Lawmakers in four Midwestern states are introducing legislation this year to decriminalize psilocybin mushrooms, or magic mushrooms, which has become increasingly embraced as a breakthrough psychiatric treatment amid a growing U.S. mental health crisis.
Since Colorado voters made history in 2020 when they voted to legalize psilocybin — the psychoactive component of magic mushrooms — for adults over 21 to use in a state-licensed service center, lawmakers across the country have started to visualize how similar measures could work in their states. Midwestern representatives from Illinois, Iowa, Missouri and Michigan expect to begin these conversations within the year.
Illinois state Rep. La Shawn Ford (D-Chicago) introduced House Bill 0001 last month, the Compassionate Use and Research of Entheogens (CURE) Act, along with Reps. Jonathan Carroll (D-Northbrook) and Kevin John Olickal (D-Chicago). The bill aims to decriminalize magic mushrooms by expunging criminal records for psilocybin and removing it from the state’s list of Schedule I controlled substances, a classification for drugs with a high potential for abuse and no accepted medical use.
The bill would also establish a state Psilocybin Advisory Board, which would be in charge of making regulation recommendations to the state’s Department of Health and approving licenses to manufacture or sell psilocybin for medical use. It would essentially create a system where people will have access to psychedelic therapy.
“If we set up in-person sessions with licensed therapists, we believe we will be able to treat people with PTSD, substance use disorders, and life ending diagnoses,” Ford told Heartland Signal. He said he’s seen support for the measure from many veteran groups due to psilocybin’s potential to treat PTSD.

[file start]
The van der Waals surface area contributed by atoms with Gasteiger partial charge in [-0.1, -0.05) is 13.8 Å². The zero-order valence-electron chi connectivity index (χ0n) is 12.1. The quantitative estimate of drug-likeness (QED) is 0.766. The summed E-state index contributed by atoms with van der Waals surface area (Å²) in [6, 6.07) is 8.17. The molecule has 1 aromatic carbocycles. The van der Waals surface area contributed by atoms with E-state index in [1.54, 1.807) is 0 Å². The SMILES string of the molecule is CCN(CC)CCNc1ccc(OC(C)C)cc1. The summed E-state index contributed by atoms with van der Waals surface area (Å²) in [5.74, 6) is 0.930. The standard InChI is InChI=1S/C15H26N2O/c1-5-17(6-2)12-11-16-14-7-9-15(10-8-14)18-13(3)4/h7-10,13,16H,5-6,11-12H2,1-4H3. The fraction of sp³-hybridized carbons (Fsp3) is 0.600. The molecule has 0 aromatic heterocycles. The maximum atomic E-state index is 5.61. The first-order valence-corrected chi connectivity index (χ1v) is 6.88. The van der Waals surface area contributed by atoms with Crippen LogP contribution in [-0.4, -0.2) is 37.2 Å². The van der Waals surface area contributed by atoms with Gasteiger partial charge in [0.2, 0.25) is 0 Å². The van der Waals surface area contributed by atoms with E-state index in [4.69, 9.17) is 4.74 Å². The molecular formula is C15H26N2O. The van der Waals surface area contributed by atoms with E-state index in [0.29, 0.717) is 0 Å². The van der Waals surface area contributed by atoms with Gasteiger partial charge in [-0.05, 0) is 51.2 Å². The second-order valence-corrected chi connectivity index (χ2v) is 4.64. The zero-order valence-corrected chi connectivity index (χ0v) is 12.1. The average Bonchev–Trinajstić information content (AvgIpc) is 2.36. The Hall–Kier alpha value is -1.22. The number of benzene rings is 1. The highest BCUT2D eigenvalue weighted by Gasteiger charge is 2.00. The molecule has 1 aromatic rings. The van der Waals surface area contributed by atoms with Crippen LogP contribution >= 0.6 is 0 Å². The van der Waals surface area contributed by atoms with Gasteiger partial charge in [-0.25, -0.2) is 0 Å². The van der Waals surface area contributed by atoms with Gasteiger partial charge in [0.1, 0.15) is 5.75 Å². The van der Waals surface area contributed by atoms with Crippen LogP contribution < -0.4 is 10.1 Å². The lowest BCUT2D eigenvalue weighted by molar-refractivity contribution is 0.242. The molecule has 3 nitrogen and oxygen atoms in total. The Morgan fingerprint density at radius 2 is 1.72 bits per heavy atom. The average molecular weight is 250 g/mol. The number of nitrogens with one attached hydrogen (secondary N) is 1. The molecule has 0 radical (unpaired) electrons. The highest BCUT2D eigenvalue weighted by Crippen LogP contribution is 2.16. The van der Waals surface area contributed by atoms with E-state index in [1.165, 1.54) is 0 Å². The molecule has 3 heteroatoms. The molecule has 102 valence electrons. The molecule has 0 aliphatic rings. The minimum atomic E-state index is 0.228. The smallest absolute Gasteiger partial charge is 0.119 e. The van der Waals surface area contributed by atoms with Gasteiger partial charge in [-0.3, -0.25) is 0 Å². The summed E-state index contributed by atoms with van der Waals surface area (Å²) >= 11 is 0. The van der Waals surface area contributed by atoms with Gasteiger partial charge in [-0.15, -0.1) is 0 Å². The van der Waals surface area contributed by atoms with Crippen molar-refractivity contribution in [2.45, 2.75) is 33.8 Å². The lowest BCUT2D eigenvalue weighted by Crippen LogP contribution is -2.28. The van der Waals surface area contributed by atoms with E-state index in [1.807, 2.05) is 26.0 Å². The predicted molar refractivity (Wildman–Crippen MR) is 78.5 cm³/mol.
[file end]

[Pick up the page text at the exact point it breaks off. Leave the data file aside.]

“There’s a lot of support and a lot of knowledge about it,” Ford said. “It may be a new thing to the legislature, but this is a big deal in the space for mental and behavioral health communities. Even Prince Harry has said shrooms is life saving!”
The Illinois legislature plans to have a town hall meeting in the next few weeks to bring out testimony and supporters for the bill, kicking off what Ford says will be an “ongoing push” for psychedelic decriminalization.
Iowa state Rep. Jeff Shipley (R-Fairfield) introduced a similar bill to Ford’s in his state earlier this month, House File 240, arguing that the religious use of magic mushrooms is protected under the First Amendment.
“I don’t really care about the medical aspect,” Shipley told Heartland Signal. “In Iowa, we’re about free exercise of religion.”
Shipley said if lawmakers want to keep magic mushrooms illegal, they must articulate what exactly is criminal about it. “What negative repercussions would come from someone merely possessing a psilocybin mushroom?” he said.
This is Shipley’s third attempt to decriminalize psilocybin in Iowa, since his 2021 bill got voted down in a subcommittee and a floor vote in 2020 resulted in only 17 supporters. The three lawmakers reviewing Shipley’s bill in 2021, Reps.Joel Fry (R-Osceola) and then-Reps. Wes Breckenridge (D-Newton) and Jarad Klein (R-Keota), said they would only support the idea once the U.S. Food and Drug Administration approved psilocybin for medical use.
Shipley is holding a meeting on Tuesday to discuss the bill with disability rights activists and those who benefit from psilocybin use. He expects to be able to pass the bill within two election cycles.
In Missouri, Rep. Tony Lovasco (R-O’Fallon) filed House Bill 869 last month, which would allow psilocybin use in a state-approved location by eligible patients with depression, PTSD or terminal illnesses.
Lovasco worked on a similar bill last year that dealt with a wider variety of drugs, which was ultimately rejected by Missouri lawmakers. This year, he’s narrowed the scope to just psilocybin, and he told Heartland Signal that he’s confident the bill will be well received in its first hearing tomorrow.
Michigan is the only Midwestern state where certain cities have already voted to decriminalize naturally psychoactive plants, the first being Ann Arbor in 2020 with three more to follow since. State Sen. Jeff Irwin (D-Ann Arbor) has been trying to make this effort state-wide since he introduced Senate Bill 631 in 2021, which failed to make it to the governor’s desk before the legislative session ended last December.